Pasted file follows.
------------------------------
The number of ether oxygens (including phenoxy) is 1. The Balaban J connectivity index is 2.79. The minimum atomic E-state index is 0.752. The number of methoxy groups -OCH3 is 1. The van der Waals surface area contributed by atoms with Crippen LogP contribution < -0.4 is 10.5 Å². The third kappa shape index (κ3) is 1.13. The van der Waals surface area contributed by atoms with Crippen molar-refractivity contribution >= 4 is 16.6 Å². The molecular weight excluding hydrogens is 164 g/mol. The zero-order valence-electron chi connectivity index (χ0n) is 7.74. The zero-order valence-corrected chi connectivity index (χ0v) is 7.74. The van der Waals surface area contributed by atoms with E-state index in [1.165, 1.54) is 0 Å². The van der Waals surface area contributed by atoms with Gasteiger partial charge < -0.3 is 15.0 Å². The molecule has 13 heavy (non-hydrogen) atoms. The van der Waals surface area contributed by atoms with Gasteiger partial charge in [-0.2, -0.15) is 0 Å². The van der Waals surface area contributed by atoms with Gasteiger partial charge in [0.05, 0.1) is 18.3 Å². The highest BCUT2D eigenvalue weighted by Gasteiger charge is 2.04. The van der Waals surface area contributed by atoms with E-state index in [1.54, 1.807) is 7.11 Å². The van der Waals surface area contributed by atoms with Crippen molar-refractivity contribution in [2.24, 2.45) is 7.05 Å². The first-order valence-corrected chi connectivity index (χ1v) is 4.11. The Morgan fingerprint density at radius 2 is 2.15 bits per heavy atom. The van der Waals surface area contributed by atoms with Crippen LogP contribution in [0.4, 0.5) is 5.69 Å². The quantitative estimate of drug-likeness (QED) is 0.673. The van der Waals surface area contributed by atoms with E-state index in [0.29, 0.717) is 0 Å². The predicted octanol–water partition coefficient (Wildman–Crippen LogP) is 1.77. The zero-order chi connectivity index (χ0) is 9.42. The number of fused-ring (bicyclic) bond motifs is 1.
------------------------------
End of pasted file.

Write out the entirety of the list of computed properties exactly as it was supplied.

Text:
The number of ether oxygens (including phenoxy) is 1. The Balaban J connectivity index is 2.79. The minimum atomic E-state index is 0.752. The number of methoxy groups -OCH3 is 1. The van der Waals surface area contributed by atoms with Crippen LogP contribution < -0.4 is 10.5 Å². The third kappa shape index (κ3) is 1.13. The van der Waals surface area contributed by atoms with Crippen molar-refractivity contribution >= 4 is 16.6 Å². The molecular weight excluding hydrogens is 164 g/mol. The zero-order valence-electron chi connectivity index (χ0n) is 7.74. The zero-order valence-corrected chi connectivity index (χ0v) is 7.74. The van der Waals surface area contributed by atoms with E-state index in [1.165, 1.54) is 0 Å². The van der Waals surface area contributed by atoms with Gasteiger partial charge < -0.3 is 15.0 Å². The molecule has 13 heavy (non-hydrogen) atoms. The van der Waals surface area contributed by atoms with Gasteiger partial charge in [-0.2, -0.15) is 0 Å². The van der Waals surface area contributed by atoms with Gasteiger partial charge in [0.05, 0.1) is 18.3 Å². The highest BCUT2D eigenvalue weighted by Gasteiger charge is 2.04. The van der Waals surface area contributed by atoms with E-state index in [1.54, 1.807) is 7.11 Å². The van der Waals surface area contributed by atoms with Crippen molar-refractivity contribution in [2.24, 2.45) is 7.05 Å². The first-order valence-corrected chi connectivity index (χ1v) is 4.11. The Morgan fingerprint density at radius 2 is 2.15 bits per heavy atom. The van der Waals surface area contributed by atoms with Crippen LogP contribution in [0.4, 0.5) is 5.69 Å². The quantitative estimate of drug-likeness (QED) is 0.673. The van der Waals surface area contributed by atoms with E-state index in [0.29, 0.717) is 0 Å². The predicted octanol–water partition coefficient (Wildman–Crippen LogP) is 1.77. The zero-order chi connectivity index (χ0) is 9.42. The number of fused-ring (bicyclic) bond motifs is 1.